Although few outside the family would have guessed, my fatherwas a lifelong fan of Liverpool. While his two sons chose to support Leeds United and Arsenal, he was resolute in his support. He would recite, like a rosary, the names of the great Liverpool sides of the times. Bill Shankly’s battle hardened team – Ray Clemence, Alec Lindsay, Tommy Smith, Chris Lawler, Larry Lloyd, Ian Callaghan, Emlyn Hughes, Steve Heighway, John Toshack and Kevin Keegan. Gritty football based on work rate and Bill Shankly’s insistence that the team would play from whistle to whistle. As other teams flagged, the Liverpool strikers pounced. So often the scoreline would read Keegan (85), Toshack (87) or Heighway (89). Scoring in the last five minutes was the hallmark of Bill Shankly’s teams.
But these values were ingrained into the Liverpool ethos over generations. In those days management was about continuity. As Shankly went, Bob Paisley took over and built success upon success. New names to conjure with – Kenny Dalglish, Alan Hansen, Phil Thompson, Graeme Souness, Ian Rush, John Barnes, Peter Beardsley, Robbie Fowler and so on.
Opposition sides were intimidated before they even reached the pitch. Above the final steps from changing room to field was the famous sign “This is Anfield”. And for perhaps 20 years, those words let opposition players know they were in for a game. And the Kop was merciless. Every opposition error was greeted with a mix of pantomime cheers and jeers in that confection of twinkle eyed disrespect that marks the Scouser apart from his fellow man.
Gradually the red tide ceased. The trophies dried up and the talk was of great games in the past rather than the prospects for the forthcoming Saturday. Nostalgia replaced promise. “This is Anfield” became a limp reminder of the home team’s identity rather than the full throated voice of threat.
Two years without a trophy became five. Five became ten and, unthinkably, ten became twenty. Until Wednesday this week Liverpool had gone thirty years without winning the title. For a fan base that did not so much expect success as demand it, the frustration must have been unthinkable. Managers came and went, each confidently promising success but ultimately failing to deliver the big one. Flattering to deceive. Other minor (and major) cups still found their way into the trophy cabinet at Anfield, even, most amazing of all, two champions league trophies. But, as any football fan will tell you, knockout competitions rely on good fortune as well as skill. Upsets occur. But to win the league, good fortune is not enough. You need a team that is as strong and resolute in February’s rain and mud as on the green baize and bright sunlight of early September. You’re not a real team until you have won the league.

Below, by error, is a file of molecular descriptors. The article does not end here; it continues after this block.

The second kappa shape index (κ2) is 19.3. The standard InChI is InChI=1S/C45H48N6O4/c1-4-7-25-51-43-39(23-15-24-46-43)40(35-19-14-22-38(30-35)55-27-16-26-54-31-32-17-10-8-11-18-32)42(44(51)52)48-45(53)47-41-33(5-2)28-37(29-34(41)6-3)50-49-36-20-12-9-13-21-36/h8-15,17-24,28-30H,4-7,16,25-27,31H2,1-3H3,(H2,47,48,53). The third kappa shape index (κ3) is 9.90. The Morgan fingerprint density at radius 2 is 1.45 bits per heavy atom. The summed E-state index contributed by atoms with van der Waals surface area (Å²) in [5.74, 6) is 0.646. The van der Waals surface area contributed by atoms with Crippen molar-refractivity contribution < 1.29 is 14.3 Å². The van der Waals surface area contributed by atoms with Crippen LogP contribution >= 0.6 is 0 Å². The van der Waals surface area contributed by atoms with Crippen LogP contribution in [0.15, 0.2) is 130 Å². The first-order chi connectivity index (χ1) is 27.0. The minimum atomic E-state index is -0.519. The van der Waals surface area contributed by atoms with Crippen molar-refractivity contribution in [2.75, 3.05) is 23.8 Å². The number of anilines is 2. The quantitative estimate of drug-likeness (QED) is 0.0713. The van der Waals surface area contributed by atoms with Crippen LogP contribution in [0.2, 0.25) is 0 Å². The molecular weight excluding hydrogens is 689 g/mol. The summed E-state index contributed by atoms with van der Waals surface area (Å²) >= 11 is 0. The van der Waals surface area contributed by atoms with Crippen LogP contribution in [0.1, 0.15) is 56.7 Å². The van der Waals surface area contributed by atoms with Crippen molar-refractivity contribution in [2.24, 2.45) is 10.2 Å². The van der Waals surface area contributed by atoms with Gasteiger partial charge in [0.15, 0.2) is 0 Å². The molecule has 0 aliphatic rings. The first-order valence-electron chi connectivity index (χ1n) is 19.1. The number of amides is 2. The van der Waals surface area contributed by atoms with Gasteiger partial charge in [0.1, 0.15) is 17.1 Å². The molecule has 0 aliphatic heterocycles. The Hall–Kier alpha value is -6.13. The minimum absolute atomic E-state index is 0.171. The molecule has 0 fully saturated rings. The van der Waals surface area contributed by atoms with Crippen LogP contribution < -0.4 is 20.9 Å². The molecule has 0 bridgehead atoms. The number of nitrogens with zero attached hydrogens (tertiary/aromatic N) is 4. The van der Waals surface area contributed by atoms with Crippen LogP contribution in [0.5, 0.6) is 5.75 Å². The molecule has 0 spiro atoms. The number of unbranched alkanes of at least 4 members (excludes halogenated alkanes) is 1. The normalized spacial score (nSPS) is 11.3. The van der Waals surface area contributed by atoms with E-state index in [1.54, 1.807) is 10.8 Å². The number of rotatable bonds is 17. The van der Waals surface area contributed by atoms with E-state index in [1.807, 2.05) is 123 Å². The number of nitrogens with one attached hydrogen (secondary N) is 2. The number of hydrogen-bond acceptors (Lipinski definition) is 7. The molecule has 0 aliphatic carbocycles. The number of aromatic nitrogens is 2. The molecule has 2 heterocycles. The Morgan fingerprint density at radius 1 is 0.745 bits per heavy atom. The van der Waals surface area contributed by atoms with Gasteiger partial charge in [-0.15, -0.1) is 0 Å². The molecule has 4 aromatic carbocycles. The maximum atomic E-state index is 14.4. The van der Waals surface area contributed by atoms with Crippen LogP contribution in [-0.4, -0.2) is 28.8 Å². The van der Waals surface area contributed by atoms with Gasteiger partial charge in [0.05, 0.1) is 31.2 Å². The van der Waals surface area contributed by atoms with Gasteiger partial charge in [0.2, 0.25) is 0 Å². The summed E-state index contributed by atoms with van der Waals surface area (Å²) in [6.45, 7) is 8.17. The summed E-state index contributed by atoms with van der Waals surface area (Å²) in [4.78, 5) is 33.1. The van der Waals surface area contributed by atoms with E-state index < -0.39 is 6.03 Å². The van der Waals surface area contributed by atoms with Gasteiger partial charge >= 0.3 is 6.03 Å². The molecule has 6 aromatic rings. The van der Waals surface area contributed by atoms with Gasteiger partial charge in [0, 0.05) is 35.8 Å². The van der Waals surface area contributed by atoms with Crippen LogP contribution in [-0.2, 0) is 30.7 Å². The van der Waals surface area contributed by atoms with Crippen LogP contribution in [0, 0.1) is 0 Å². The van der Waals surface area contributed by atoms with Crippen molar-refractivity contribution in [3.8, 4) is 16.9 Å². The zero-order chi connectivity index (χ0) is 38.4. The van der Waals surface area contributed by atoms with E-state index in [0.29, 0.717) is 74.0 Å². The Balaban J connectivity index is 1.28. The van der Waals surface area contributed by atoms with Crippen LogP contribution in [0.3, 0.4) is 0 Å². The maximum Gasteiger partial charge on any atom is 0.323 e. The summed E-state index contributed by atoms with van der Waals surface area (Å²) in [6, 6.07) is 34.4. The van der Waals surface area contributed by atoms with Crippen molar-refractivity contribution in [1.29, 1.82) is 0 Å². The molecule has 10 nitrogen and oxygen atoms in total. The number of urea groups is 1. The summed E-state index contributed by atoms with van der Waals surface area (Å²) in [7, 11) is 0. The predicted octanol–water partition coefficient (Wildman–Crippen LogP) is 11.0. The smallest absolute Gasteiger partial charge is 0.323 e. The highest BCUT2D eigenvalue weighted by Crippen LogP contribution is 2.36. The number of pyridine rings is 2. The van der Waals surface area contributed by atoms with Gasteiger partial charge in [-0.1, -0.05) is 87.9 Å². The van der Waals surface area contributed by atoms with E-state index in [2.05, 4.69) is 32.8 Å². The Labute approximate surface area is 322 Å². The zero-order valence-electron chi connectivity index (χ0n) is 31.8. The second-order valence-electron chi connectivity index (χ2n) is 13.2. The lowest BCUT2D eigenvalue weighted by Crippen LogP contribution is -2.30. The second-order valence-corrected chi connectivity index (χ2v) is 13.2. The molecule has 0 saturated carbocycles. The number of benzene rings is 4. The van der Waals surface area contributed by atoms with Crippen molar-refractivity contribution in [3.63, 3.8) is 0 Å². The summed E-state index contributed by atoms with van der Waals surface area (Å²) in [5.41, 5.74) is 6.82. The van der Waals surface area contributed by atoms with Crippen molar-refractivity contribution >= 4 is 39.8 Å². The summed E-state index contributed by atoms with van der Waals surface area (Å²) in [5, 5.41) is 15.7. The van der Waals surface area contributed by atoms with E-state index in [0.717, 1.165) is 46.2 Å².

And in an instant on Wednesday evening, Liverpool erased thirty years of frustration and disappointment. Thirty years when they had been bridesmaids but never the bride. Thirty years in which they were forced to watch helplessly as arch rivals Manchester United racked up title after title. Thirty years in which “The Reds” became synonymous with United rather than, as any Scouser will tell you, Liverpool.
But “the Reds” are once again Liverpool. In a season full of records, and disrupted in ways unpredictable and unimaginable, Liverpool have taken the premiership title, with seven games remaining. A breathtaking achievement. Unless they relax and play some of the juniors during the remaining fixtures (and why wouldn’t they), they will have rewritten the records books by the time we finally call it a day on the 2019 season. One brilliant German coach – Juergen Klopp – and probably the most talented Liverpool team ever to take the field. Only the most grudging and mean-spirited football partisan could fail to acknowledge the quality of the football played. Once again “This is Anfield” means something.
And as I watched Juergen Klopp, tired and emotional, I thought of my father and how much this would have meant to him. I think back to all the games we watched together, father and son. European cup finals and so on. Happy days.
I just hope they have a television in heaven. Because I can see him smiling.